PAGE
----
You may want to review the old way of solving them and complex numbers first.

One way to solve quadratic equations is by taking the square root
of both sides. You need to be careful, though! For example,
consider the equation *x*^{2} = −6. Since you
now know about imaginary numbers, you take the square root of both
sides, getting *x* = √6**i*, which
is *almost* right. Why almost? Well, remember that there
are two numbers you can square to get 4 — 2 and −2.
Similarly, here, there are two numbers you can square to get
−6 — √6**i* and −√6**i*
— so these are both solutions. Generally, a quadratic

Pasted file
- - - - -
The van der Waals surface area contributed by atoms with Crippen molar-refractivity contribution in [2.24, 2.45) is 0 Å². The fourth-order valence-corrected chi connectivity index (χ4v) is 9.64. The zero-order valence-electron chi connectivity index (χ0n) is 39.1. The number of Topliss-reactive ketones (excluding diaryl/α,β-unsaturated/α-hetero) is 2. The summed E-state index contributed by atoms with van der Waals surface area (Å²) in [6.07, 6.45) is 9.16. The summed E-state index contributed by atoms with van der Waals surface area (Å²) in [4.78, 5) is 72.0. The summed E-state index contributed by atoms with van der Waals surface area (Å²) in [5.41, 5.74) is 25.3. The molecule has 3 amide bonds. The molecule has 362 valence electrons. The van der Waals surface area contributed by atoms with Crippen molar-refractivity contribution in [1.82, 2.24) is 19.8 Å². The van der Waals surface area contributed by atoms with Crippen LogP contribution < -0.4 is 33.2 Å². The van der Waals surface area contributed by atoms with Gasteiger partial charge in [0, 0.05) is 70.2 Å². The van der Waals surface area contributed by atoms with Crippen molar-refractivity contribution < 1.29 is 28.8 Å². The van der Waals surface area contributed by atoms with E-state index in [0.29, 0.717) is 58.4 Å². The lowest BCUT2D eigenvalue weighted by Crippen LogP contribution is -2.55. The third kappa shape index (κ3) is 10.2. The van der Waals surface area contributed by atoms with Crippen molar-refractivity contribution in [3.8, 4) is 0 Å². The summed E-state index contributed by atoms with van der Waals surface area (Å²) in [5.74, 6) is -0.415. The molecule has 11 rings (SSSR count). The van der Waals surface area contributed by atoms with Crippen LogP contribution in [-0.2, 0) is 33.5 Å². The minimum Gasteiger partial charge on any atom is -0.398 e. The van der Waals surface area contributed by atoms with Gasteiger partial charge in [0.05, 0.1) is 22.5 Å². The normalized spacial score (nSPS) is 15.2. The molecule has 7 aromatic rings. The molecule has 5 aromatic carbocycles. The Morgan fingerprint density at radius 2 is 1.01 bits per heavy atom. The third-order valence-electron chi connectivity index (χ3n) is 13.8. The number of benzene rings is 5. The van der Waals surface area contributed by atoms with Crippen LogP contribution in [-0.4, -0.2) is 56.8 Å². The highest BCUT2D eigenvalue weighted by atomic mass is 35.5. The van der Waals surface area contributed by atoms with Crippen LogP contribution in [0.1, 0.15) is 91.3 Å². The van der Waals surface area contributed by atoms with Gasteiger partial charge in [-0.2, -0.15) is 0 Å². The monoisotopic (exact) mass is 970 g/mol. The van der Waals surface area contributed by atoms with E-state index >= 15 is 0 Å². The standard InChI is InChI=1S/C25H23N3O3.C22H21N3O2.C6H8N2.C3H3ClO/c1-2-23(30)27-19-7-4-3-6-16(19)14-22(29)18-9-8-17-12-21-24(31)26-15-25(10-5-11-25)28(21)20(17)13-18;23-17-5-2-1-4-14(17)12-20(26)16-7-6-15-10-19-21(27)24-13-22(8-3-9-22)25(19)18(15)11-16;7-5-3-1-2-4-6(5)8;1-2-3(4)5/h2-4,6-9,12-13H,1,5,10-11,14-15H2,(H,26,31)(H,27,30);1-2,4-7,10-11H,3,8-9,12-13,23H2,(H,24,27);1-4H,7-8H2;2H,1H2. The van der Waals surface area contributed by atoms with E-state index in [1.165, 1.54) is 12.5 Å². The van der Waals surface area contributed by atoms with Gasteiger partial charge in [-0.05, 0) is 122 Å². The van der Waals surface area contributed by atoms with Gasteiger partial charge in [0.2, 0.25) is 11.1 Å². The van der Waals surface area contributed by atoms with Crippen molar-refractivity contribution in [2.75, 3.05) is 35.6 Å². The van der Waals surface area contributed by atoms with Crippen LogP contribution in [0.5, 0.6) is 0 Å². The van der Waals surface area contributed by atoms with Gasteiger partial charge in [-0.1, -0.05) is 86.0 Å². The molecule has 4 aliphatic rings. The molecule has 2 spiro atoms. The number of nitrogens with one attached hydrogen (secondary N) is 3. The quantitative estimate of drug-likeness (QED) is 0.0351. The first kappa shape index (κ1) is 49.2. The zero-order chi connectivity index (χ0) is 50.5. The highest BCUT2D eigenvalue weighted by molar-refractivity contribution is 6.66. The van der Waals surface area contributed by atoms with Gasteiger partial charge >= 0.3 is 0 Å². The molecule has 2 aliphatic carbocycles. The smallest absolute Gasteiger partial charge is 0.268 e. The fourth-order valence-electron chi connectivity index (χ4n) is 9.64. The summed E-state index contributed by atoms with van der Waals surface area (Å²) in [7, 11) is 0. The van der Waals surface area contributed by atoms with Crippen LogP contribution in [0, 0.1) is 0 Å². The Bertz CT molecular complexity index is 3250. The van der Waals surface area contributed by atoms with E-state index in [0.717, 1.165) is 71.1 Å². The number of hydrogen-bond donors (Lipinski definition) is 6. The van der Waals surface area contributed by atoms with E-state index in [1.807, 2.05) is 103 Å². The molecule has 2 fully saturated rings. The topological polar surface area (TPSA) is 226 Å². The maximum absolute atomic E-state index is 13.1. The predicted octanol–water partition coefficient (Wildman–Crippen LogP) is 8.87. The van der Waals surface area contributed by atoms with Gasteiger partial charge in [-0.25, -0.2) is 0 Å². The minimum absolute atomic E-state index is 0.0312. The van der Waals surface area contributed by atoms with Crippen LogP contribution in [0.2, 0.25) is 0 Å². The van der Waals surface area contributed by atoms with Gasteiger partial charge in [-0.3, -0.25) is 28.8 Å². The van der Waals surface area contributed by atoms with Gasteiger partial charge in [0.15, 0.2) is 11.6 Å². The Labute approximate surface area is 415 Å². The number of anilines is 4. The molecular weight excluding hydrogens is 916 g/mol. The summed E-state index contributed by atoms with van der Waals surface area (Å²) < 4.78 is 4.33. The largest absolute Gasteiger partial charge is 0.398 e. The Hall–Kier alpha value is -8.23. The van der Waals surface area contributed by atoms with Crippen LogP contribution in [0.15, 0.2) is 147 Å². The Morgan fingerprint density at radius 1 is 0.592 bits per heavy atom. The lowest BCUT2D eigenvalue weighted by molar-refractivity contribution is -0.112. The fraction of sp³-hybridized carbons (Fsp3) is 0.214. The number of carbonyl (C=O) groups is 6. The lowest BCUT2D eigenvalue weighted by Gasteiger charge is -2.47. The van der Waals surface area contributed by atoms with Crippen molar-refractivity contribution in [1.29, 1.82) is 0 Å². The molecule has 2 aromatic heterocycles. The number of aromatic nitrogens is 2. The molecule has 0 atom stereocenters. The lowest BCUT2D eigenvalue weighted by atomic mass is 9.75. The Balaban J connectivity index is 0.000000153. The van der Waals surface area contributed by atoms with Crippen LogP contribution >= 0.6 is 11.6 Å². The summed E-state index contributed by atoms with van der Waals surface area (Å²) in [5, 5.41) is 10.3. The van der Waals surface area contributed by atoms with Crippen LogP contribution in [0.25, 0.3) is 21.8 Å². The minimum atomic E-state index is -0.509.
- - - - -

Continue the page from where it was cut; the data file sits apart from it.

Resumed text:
equation will have two solutions. (The only exception is if the
thing on the right-hand side is just 0, since that only has one
square root.)

In general, you might have to do some work at the beginning to
get the square by itself, or at the end after you've taken the
square root of both sides to get *x* by itself. For example,
if you have (*x* − 3)^{2} + 1 = −5, you
first subtract 1 from both sides (getting (*x* −
3)^{2} = −6), then take the square root of both
sides (getting *x* − 3 = √6**i* or
−√6**i*), then finally add 3 to both sides
(getting *x* = 3 + √6**i* or 3 −
√6**i*).